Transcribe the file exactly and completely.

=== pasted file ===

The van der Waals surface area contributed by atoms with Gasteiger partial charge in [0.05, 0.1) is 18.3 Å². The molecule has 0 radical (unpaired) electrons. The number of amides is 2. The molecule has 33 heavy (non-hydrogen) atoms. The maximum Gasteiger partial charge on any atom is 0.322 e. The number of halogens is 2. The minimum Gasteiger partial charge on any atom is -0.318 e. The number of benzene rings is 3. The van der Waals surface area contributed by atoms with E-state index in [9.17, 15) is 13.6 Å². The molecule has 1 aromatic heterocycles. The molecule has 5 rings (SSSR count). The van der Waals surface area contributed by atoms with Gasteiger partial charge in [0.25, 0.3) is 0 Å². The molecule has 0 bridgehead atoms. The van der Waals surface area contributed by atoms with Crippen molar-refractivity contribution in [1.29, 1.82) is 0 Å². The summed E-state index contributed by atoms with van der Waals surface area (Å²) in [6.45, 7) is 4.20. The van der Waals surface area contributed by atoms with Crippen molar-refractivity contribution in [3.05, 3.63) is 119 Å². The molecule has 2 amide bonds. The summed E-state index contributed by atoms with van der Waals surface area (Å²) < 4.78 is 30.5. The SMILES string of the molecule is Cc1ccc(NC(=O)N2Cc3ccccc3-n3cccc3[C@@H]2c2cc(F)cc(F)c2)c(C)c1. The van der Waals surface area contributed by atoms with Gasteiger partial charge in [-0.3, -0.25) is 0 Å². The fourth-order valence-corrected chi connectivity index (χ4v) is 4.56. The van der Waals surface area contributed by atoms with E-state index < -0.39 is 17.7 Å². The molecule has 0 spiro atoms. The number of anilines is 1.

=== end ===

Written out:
The van der Waals surface area contributed by atoms with Gasteiger partial charge in [0.05, 0.1) is 18.3 Å². The molecule has 0 radical (unpaired) electrons. The number of amides is 2. The molecule has 33 heavy (non-hydrogen) atoms. The maximum Gasteiger partial charge on any atom is 0.322 e. The number of halogens is 2. The minimum Gasteiger partial charge on any atom is -0.318 e. The number of benzene rings is 3. The van der Waals surface area contributed by atoms with E-state index in [9.17, 15) is 13.6 Å². The molecule has 1 aromatic heterocycles. The molecule has 5 rings (SSSR count). The van der Waals surface area contributed by atoms with Gasteiger partial charge in [0.25, 0.3) is 0 Å². The molecule has 0 bridgehead atoms. The van der Waals surface area contributed by atoms with Crippen molar-refractivity contribution in [1.29, 1.82) is 0 Å². The summed E-state index contributed by atoms with van der Waals surface area (Å²) in [6.45, 7) is 4.20. The van der Waals surface area contributed by atoms with Crippen molar-refractivity contribution in [3.05, 3.63) is 119 Å². The molecule has 2 amide bonds. The summed E-state index contributed by atoms with van der Waals surface area (Å²) < 4.78 is 30.5. The SMILES string of the molecule is Cc1ccc(NC(=O)N2Cc3ccccc3-n3cccc3[C@@H]2c2cc(F)cc(F)c2)c(C)c1. The van der Waals surface area contributed by atoms with Gasteiger partial charge in [-0.3, -0.25) is 0 Å². The fourth-order valence-corrected chi connectivity index (χ4v) is 4.56. The van der Waals surface area contributed by atoms with E-state index < -0.39 is 17.7 Å². The molecule has 0 spiro atoms. The number of anilines is 1.